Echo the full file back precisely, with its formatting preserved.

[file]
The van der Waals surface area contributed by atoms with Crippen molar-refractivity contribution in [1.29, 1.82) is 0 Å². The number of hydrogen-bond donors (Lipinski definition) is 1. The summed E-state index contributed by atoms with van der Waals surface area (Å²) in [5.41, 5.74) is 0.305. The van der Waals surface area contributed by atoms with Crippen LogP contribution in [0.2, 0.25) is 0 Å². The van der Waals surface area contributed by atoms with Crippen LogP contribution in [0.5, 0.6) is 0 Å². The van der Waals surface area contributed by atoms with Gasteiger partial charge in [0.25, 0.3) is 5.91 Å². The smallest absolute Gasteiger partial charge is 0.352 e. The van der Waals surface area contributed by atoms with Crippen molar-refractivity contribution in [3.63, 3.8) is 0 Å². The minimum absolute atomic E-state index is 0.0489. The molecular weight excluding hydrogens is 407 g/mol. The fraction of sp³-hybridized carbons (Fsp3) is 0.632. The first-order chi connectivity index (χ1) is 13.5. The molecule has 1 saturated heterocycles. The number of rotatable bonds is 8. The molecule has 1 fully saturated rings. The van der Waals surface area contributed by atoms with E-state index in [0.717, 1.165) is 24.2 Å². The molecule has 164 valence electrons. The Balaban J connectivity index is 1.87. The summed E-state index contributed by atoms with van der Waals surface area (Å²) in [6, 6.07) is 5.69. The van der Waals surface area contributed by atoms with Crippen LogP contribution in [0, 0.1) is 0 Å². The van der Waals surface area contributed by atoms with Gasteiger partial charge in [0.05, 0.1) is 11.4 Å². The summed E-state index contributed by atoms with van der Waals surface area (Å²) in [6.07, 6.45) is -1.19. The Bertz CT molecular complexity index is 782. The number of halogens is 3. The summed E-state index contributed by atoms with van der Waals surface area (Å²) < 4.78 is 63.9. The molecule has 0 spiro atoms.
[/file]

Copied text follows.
The van der Waals surface area contributed by atoms with Crippen molar-refractivity contribution in [1.29, 1.82) is 0 Å². The number of hydrogen-bond donors (Lipinski definition) is 1. The summed E-state index contributed by atoms with van der Waals surface area (Å²) in [5.41, 5.74) is 0.305. The van der Waals surface area contributed by atoms with Crippen LogP contribution in [0.2, 0.25) is 0 Å². The van der Waals surface area contributed by atoms with Crippen LogP contribution in [0.5, 0.6) is 0 Å². The van der Waals surface area contributed by atoms with Gasteiger partial charge in [0.25, 0.3) is 5.91 Å². The smallest absolute Gasteiger partial charge is 0.352 e. The van der Waals surface area contributed by atoms with Crippen molar-refractivity contribution in [3.63, 3.8) is 0 Å². The minimum absolute atomic E-state index is 0.0489. The molecular weight excluding hydrogens is 407 g/mol. The fraction of sp³-hybridized carbons (Fsp3) is 0.632. The first-order chi connectivity index (χ1) is 13.5. The molecule has 1 saturated heterocycles. The number of rotatable bonds is 8. The molecule has 1 fully saturated rings. The van der Waals surface area contributed by atoms with E-state index in [0.717, 1.165) is 24.2 Å². The molecule has 164 valence electrons. The Balaban J connectivity index is 1.87. The summed E-state index contributed by atoms with van der Waals surface area (Å²) in [6, 6.07) is 5.69. The van der Waals surface area contributed by atoms with Crippen LogP contribution in [0, 0.1) is 0 Å². The van der Waals surface area contributed by atoms with Gasteiger partial charge in [0.05, 0.1) is 11.4 Å². The summed E-state index contributed by atoms with van der Waals surface area (Å²) in [6.07, 6.45) is -1.19. The Bertz CT molecular complexity index is 782. The number of halogens is 3. The summed E-state index contributed by atoms with van der Waals surface area (Å²) < 4.78 is 63.9. The molecule has 0 spiro atoms.